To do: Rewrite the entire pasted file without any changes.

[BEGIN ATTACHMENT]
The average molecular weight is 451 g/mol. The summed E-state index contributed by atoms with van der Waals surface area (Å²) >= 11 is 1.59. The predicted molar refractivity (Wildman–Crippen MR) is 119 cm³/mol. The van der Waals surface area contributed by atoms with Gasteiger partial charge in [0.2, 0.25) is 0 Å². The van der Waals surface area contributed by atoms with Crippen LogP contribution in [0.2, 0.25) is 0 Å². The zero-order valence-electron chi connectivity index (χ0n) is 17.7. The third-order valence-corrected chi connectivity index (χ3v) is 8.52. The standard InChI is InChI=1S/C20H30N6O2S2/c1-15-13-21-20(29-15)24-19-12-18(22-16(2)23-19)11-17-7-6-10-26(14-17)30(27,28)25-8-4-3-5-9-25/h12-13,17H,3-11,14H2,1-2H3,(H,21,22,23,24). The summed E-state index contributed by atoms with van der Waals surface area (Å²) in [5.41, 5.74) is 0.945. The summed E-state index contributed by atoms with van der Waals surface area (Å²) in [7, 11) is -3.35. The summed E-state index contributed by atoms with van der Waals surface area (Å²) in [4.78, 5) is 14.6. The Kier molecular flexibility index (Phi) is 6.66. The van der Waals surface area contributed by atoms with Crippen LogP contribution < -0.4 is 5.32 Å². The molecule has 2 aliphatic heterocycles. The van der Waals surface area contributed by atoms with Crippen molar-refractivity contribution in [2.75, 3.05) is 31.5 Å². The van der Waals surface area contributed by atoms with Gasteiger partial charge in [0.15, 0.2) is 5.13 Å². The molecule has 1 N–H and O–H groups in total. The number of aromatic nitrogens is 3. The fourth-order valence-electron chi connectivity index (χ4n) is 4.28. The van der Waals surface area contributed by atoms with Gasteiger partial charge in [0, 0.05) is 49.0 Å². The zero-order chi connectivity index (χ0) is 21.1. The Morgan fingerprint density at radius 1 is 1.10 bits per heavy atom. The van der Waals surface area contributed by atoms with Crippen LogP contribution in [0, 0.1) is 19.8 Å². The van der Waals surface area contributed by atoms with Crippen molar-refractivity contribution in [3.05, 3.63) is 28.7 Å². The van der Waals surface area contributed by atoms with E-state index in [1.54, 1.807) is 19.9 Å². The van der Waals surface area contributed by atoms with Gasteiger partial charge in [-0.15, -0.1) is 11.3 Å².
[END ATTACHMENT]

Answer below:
The average molecular weight is 451 g/mol. The summed E-state index contributed by atoms with van der Waals surface area (Å²) >= 11 is 1.59. The predicted molar refractivity (Wildman–Crippen MR) is 119 cm³/mol. The van der Waals surface area contributed by atoms with Gasteiger partial charge in [0.2, 0.25) is 0 Å². The van der Waals surface area contributed by atoms with Crippen LogP contribution in [0.2, 0.25) is 0 Å². The zero-order valence-electron chi connectivity index (χ0n) is 17.7. The third-order valence-corrected chi connectivity index (χ3v) is 8.52. The standard InChI is InChI=1S/C20H30N6O2S2/c1-15-13-21-20(29-15)24-19-12-18(22-16(2)23-19)11-17-7-6-10-26(14-17)30(27,28)25-8-4-3-5-9-25/h12-13,17H,3-11,14H2,1-2H3,(H,21,22,23,24). The summed E-state index contributed by atoms with van der Waals surface area (Å²) in [5.41, 5.74) is 0.945. The summed E-state index contributed by atoms with van der Waals surface area (Å²) in [7, 11) is -3.35. The summed E-state index contributed by atoms with van der Waals surface area (Å²) in [4.78, 5) is 14.6. The Kier molecular flexibility index (Phi) is 6.66. The van der Waals surface area contributed by atoms with Crippen LogP contribution < -0.4 is 5.32 Å². The molecule has 2 aliphatic heterocycles. The van der Waals surface area contributed by atoms with Crippen molar-refractivity contribution in [2.75, 3.05) is 31.5 Å². The van der Waals surface area contributed by atoms with Gasteiger partial charge in [0.15, 0.2) is 5.13 Å². The molecule has 1 N–H and O–H groups in total. The number of aromatic nitrogens is 3. The fourth-order valence-electron chi connectivity index (χ4n) is 4.28. The van der Waals surface area contributed by atoms with Gasteiger partial charge in [0, 0.05) is 49.0 Å². The zero-order chi connectivity index (χ0) is 21.1. The Morgan fingerprint density at radius 1 is 1.10 bits per heavy atom. The van der Waals surface area contributed by atoms with Crippen LogP contribution in [0, 0.1) is 19.8 Å². The van der Waals surface area contributed by atoms with Crippen molar-refractivity contribution in [3.05, 3.63) is 28.7 Å². The van der Waals surface area contributed by atoms with E-state index in [1.54, 1.807) is 19.9 Å². The van der Waals surface area contributed by atoms with Gasteiger partial charge in [-0.15, -0.1) is 11.3 Å².